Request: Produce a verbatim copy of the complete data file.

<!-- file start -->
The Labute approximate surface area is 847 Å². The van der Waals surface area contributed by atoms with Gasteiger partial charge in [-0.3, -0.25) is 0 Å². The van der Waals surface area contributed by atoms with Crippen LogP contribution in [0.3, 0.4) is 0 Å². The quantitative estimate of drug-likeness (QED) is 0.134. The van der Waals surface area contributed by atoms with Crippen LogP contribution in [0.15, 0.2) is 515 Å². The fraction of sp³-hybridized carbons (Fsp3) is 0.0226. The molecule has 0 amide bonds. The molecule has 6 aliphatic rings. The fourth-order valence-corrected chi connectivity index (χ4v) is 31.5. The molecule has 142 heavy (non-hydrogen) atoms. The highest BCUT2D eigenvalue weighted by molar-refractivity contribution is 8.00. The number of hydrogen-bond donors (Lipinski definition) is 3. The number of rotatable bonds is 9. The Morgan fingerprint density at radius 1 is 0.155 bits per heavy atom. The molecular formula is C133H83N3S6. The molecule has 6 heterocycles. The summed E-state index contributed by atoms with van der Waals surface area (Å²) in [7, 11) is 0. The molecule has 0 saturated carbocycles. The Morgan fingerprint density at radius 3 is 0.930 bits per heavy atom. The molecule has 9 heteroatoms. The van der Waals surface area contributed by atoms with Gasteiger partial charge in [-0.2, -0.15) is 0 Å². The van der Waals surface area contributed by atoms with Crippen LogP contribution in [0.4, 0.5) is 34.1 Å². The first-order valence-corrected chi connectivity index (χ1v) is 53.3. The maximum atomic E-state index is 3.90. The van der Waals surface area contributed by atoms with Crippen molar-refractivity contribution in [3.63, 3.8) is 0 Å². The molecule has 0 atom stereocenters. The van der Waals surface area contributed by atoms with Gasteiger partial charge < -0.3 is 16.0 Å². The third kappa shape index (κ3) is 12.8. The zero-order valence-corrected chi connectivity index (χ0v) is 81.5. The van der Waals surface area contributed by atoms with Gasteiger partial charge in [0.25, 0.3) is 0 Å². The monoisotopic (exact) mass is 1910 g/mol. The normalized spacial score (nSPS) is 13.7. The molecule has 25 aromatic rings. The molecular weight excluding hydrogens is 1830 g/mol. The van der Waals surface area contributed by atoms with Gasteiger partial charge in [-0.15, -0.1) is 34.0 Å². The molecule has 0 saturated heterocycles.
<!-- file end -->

The Labute approximate surface area is 847 Å². The van der Waals surface area contributed by atoms with Gasteiger partial charge in [-0.3, -0.25) is 0 Å². The van der Waals surface area contributed by atoms with Crippen LogP contribution in [0.3, 0.4) is 0 Å². The quantitative estimate of drug-likeness (QED) is 0.134. The van der Waals surface area contributed by atoms with Crippen LogP contribution in [0.15, 0.2) is 515 Å². The fraction of sp³-hybridized carbons (Fsp3) is 0.0226. The molecule has 0 amide bonds. The molecule has 6 aliphatic rings. The fourth-order valence-corrected chi connectivity index (χ4v) is 31.5. The molecule has 142 heavy (non-hydrogen) atoms. The highest BCUT2D eigenvalue weighted by molar-refractivity contribution is 8.00. The number of hydrogen-bond donors (Lipinski definition) is 3. The number of rotatable bonds is 9. The Morgan fingerprint density at radius 1 is 0.155 bits per heavy atom. The molecular formula is C133H83N3S6. The molecule has 6 heterocycles. The summed E-state index contributed by atoms with van der Waals surface area (Å²) in [7, 11) is 0. The molecule has 0 saturated carbocycles. The Morgan fingerprint density at radius 3 is 0.930 bits per heavy atom. The molecule has 9 heteroatoms. The van der Waals surface area contributed by atoms with Gasteiger partial charge in [-0.2, -0.15) is 0 Å². The van der Waals surface area contributed by atoms with Crippen LogP contribution in [0.4, 0.5) is 34.1 Å². The first-order valence-corrected chi connectivity index (χ1v) is 53.3. The maximum atomic E-state index is 3.90. The van der Waals surface area contributed by atoms with Crippen molar-refractivity contribution in [3.63, 3.8) is 0 Å². The molecule has 0 atom stereocenters. The van der Waals surface area contributed by atoms with Gasteiger partial charge < -0.3 is 16.0 Å². The third kappa shape index (κ3) is 12.8. The zero-order valence-corrected chi connectivity index (χ0v) is 81.5. The van der Waals surface area contributed by atoms with Gasteiger partial charge in [0.25, 0.3) is 0 Å². The monoisotopic (exact) mass is 1910 g/mol. The normalized spacial score (nSPS) is 13.7. The molecule has 25 aromatic rings. The molecular weight excluding hydrogens is 1830 g/mol. The van der Waals surface area contributed by atoms with Gasteiger partial charge in [-0.15, -0.1) is 34.0 Å². The molecule has 0 saturated heterocycles.